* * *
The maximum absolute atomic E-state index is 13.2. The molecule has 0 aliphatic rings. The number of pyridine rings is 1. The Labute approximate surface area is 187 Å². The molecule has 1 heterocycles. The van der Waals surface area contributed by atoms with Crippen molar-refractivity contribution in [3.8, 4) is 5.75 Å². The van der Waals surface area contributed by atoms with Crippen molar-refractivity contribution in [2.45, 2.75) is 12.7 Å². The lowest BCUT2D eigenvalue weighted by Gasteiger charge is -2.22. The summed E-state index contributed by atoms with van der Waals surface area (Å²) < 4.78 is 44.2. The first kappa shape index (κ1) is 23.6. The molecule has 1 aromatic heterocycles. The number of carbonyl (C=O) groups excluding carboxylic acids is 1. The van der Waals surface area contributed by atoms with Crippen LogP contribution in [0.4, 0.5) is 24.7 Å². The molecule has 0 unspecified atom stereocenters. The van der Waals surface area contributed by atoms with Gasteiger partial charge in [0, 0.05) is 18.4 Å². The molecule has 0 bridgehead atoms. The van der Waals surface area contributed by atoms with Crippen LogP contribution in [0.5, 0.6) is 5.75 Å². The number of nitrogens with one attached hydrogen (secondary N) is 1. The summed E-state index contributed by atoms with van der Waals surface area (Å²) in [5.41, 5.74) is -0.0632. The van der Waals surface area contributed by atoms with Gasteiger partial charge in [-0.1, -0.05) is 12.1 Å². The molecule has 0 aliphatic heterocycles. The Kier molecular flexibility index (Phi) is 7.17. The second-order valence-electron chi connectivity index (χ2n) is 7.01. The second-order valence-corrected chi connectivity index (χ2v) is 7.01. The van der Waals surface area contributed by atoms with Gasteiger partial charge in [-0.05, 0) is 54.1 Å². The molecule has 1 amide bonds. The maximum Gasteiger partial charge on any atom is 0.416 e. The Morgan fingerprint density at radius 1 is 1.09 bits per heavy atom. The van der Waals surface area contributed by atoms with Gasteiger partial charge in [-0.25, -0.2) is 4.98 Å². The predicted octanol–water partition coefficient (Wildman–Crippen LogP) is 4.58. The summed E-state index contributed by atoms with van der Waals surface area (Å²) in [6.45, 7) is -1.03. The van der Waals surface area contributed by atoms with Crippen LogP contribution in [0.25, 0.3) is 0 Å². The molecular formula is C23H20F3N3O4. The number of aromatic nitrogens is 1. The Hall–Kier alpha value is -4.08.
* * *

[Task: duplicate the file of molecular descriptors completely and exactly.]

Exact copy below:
The maximum absolute atomic E-state index is 13.2. The molecule has 0 aliphatic rings. The number of pyridine rings is 1. The Labute approximate surface area is 187 Å². The molecule has 1 heterocycles. The van der Waals surface area contributed by atoms with Crippen molar-refractivity contribution in [3.8, 4) is 5.75 Å². The van der Waals surface area contributed by atoms with Crippen molar-refractivity contribution in [2.45, 2.75) is 12.7 Å². The lowest BCUT2D eigenvalue weighted by Gasteiger charge is -2.22. The summed E-state index contributed by atoms with van der Waals surface area (Å²) < 4.78 is 44.2. The first kappa shape index (κ1) is 23.6. The molecule has 1 aromatic heterocycles. The number of carbonyl (C=O) groups excluding carboxylic acids is 1. The van der Waals surface area contributed by atoms with Crippen LogP contribution in [0.4, 0.5) is 24.7 Å². The molecule has 0 unspecified atom stereocenters. The van der Waals surface area contributed by atoms with Gasteiger partial charge in [0, 0.05) is 18.4 Å². The molecule has 0 bridgehead atoms. The van der Waals surface area contributed by atoms with Crippen LogP contribution in [0.5, 0.6) is 5.75 Å². The number of nitrogens with one attached hydrogen (secondary N) is 1. The summed E-state index contributed by atoms with van der Waals surface area (Å²) in [5.41, 5.74) is -0.0632. The van der Waals surface area contributed by atoms with Gasteiger partial charge in [-0.1, -0.05) is 12.1 Å². The molecule has 0 aliphatic heterocycles. The Kier molecular flexibility index (Phi) is 7.17. The second-order valence-electron chi connectivity index (χ2n) is 7.01. The second-order valence-corrected chi connectivity index (χ2v) is 7.01. The van der Waals surface area contributed by atoms with Gasteiger partial charge in [-0.05, 0) is 54.1 Å². The molecule has 1 amide bonds. The maximum Gasteiger partial charge on any atom is 0.416 e. The Morgan fingerprint density at radius 1 is 1.09 bits per heavy atom. The van der Waals surface area contributed by atoms with Gasteiger partial charge in [-0.25, -0.2) is 4.98 Å². The predicted octanol–water partition coefficient (Wildman–Crippen LogP) is 4.58. The summed E-state index contributed by atoms with van der Waals surface area (Å²) in [6.45, 7) is -1.03. The van der Waals surface area contributed by atoms with Crippen LogP contribution in [0.25, 0.3) is 0 Å². The molecular formula is C23H20F3N3O4. The number of aromatic nitrogens is 1. The Hall–Kier alpha value is -4.08.